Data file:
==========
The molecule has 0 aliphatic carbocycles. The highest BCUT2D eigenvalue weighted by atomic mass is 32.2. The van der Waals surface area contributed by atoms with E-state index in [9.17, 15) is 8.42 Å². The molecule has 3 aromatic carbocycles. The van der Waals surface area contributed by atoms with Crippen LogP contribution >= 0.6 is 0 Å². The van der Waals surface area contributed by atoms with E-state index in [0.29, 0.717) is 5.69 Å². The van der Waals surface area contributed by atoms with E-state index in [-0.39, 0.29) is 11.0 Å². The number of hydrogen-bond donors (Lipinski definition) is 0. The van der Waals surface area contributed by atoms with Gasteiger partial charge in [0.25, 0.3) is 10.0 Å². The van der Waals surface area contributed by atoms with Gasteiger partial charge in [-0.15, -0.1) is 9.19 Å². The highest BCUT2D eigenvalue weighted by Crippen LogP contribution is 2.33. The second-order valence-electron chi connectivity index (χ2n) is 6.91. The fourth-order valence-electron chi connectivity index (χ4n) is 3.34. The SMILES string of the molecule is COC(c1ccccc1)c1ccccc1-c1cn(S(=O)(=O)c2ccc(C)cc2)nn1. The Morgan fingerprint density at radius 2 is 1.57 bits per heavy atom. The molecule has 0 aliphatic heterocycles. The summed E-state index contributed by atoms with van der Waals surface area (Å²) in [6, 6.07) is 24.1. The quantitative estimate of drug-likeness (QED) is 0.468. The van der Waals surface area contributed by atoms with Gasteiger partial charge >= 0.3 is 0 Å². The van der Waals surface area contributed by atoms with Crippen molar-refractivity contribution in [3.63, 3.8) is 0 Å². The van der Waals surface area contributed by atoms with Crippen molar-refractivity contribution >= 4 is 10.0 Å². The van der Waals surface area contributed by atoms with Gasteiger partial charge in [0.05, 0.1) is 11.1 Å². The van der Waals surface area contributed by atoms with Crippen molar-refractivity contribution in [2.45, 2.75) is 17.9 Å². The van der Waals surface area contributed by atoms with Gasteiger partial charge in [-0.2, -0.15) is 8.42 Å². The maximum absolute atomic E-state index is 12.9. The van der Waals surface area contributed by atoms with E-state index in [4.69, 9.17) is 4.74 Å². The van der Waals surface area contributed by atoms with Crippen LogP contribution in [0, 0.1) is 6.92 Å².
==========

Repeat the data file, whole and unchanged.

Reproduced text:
The molecule has 0 aliphatic carbocycles. The highest BCUT2D eigenvalue weighted by atomic mass is 32.2. The van der Waals surface area contributed by atoms with E-state index in [9.17, 15) is 8.42 Å². The molecule has 3 aromatic carbocycles. The van der Waals surface area contributed by atoms with Crippen LogP contribution >= 0.6 is 0 Å². The van der Waals surface area contributed by atoms with E-state index in [0.29, 0.717) is 5.69 Å². The van der Waals surface area contributed by atoms with E-state index in [-0.39, 0.29) is 11.0 Å². The number of hydrogen-bond donors (Lipinski definition) is 0. The van der Waals surface area contributed by atoms with Gasteiger partial charge in [0.25, 0.3) is 10.0 Å². The van der Waals surface area contributed by atoms with Gasteiger partial charge in [-0.15, -0.1) is 9.19 Å². The highest BCUT2D eigenvalue weighted by Crippen LogP contribution is 2.33. The second-order valence-electron chi connectivity index (χ2n) is 6.91. The fourth-order valence-electron chi connectivity index (χ4n) is 3.34. The SMILES string of the molecule is COC(c1ccccc1)c1ccccc1-c1cn(S(=O)(=O)c2ccc(C)cc2)nn1. The Morgan fingerprint density at radius 2 is 1.57 bits per heavy atom. The molecule has 0 aliphatic heterocycles. The summed E-state index contributed by atoms with van der Waals surface area (Å²) in [6, 6.07) is 24.1. The quantitative estimate of drug-likeness (QED) is 0.468. The van der Waals surface area contributed by atoms with Gasteiger partial charge >= 0.3 is 0 Å². The van der Waals surface area contributed by atoms with Crippen molar-refractivity contribution in [3.63, 3.8) is 0 Å². The van der Waals surface area contributed by atoms with Crippen molar-refractivity contribution >= 4 is 10.0 Å². The van der Waals surface area contributed by atoms with Gasteiger partial charge in [0.05, 0.1) is 11.1 Å². The van der Waals surface area contributed by atoms with Crippen molar-refractivity contribution in [2.45, 2.75) is 17.9 Å². The van der Waals surface area contributed by atoms with Gasteiger partial charge in [-0.2, -0.15) is 8.42 Å². The maximum absolute atomic E-state index is 12.9. The van der Waals surface area contributed by atoms with E-state index in [4.69, 9.17) is 4.74 Å². The van der Waals surface area contributed by atoms with Crippen LogP contribution in [0, 0.1) is 6.92 Å².